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  • Şimal Görmüş posted an article
    Reopening does not mean recovery—reopening must not become a substitute for vital government aid. see more

    The impacts of the COVID-19 pandemic on Ontario’s tourism businesses have been wide-ranging and significant. After fifteen months of closures, job losses, layoffs, revenue losses, and mounting debt, the tourism industry faces a long process of recovering and rebuilding. As Ontario moves to Steps 2 and 3 this summer under the province’s Roadmap to Reopen framework, many tourism businesses are encountering challenges to reopening, rebuilding, and long-term recovery just as provincial and federal supports begin to wind down.  

    In June, TIAO conducted a survey to collect up-to-date information on the current challenges facing tourism business operations as the province is reopening. The survey sought to: 

    1) Examine the long-term impact of the COVID-19 pandemic on Ontario’s tourism businesses; 

    2) Analyze whether the impact of COVID-19 on tourism businesses has worsened in key areas such as revenue loss, debt, and financial sustainability compared to previously collected data; and 

    3) Understand what tourism businesses need to rebuild and support long-term recovery. 

    The results of the survey show a worsening picture of financial health affecting business capacity to reopen and prospects for long-term recovery:  

    • 9 out of 10 of tourism businesses reported experiencing a revenue decline due to COVID-19, with two-thirds of these businesses seeing revenue declines of more than 90%—a two-fold increase since March 2021 

    • 77% of tourism businesses have taken on debt to remain afloat—a 9-point increase from March 2021 

    • Almost half of all businesses cannot hire staff because they are not generating enough revenue.   

    • 77% of tourism businesses accessing government aid programs would have shut down without them 

    • With no changes in current levels of government support, financing, or sales, 3 in 10 businesses may be at risk of closure by the end of September 

    The full findings of this survey are available in our new report, ‘The Long-Term Impacts of COVID-19 on Ontario’s Tourism Businesses and Capacities to Reopen, Rebuild, and Recover.’ As the last industry to recover in Ontario, this report shows that continued government support is necessary to have a chance at long-term economic recovery. It demonstrates that reopening does not mean recovery—reopening must not become a substitute for vital government aid.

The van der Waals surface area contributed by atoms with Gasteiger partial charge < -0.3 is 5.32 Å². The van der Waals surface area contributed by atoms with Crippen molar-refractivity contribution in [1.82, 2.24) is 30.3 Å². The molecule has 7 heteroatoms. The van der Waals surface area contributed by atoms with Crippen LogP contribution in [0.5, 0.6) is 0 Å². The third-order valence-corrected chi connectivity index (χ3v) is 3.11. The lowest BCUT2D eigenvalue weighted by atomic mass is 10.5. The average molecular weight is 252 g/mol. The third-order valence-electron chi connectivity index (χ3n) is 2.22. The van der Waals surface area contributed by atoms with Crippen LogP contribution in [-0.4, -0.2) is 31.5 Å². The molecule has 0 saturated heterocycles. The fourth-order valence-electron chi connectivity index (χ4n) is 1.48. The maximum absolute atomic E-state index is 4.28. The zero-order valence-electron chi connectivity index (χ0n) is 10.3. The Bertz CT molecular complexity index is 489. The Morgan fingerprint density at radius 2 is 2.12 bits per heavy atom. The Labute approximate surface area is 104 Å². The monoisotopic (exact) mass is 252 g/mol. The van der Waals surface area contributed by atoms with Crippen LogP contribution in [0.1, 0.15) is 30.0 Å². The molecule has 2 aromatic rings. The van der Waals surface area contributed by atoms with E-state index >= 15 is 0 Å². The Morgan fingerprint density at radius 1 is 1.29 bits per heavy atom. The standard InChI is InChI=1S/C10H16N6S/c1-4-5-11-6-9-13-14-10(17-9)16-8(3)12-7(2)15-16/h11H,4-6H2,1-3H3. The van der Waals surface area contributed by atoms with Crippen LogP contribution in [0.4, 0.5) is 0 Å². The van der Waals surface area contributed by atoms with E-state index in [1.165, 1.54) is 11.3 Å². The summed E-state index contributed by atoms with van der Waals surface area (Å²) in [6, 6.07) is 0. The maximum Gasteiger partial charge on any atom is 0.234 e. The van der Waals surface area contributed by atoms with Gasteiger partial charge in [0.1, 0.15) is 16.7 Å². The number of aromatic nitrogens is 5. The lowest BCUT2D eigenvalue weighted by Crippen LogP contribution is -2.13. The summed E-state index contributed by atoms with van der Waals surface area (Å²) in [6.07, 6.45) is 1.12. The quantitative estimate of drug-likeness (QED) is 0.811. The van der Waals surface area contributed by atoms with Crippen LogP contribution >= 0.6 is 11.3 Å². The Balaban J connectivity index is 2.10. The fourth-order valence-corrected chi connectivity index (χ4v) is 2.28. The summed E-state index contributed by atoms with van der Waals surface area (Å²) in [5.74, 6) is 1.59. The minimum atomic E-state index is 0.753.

To view the report please click here.

  • Şimal Görmüş posted an article
    Explore TIAO's advocacy efforts re: the Ontario Tourism and Travel Small Business Support Grant see more

    To alleviate the pressures of the pandemic-related recession and lockdown measures, in March 2021 the Government of Ontario announced the creation of the Ontario Tourism and Travel Small Business Support Grant to help businesses in the tourism and travel sector. However, after its launch in May 2021, take-up of the grant had been lower than expected, as indicated by staff at the Ministry of Heritage, Sport, Tourism and Culture Industries. 

    In May 2021, TIAO conducted a survey to understand the factors behind the low take-up of the grant. Chiefly, the survey revealed challenges with grant eligibility criteria and application procedures which contributed to low take-up of the grant by early June.  

    The complete findings of this survey are available in our new research report, Early Business Engagement with the Ontario Tourism and Travel Small Business Support Grant. This report provides a snapshot of business engagement with the Ontario Tourism and Travel Small Business Support Grant circa late May to early June. 

    The report also outlines our advocacy on this issue. Since conducting the survey, TIAO has shared the survey data with the Ministry of Heritage, Sport, Tourism and Culture Industries so that they can review and address the issues experienced by businesses in accessing the grant. TIAO has additionally advocated for expansion of the grant eligibility criteria on eligible business activities. Largely in response to our policy feedback and advocacy, the Ministry has since made some changes to the application procedures for the grant, enabling more businesses to apply for this grant, particularly Northern Ontario businesses and Indigenous tourism businesses throughout Ontario.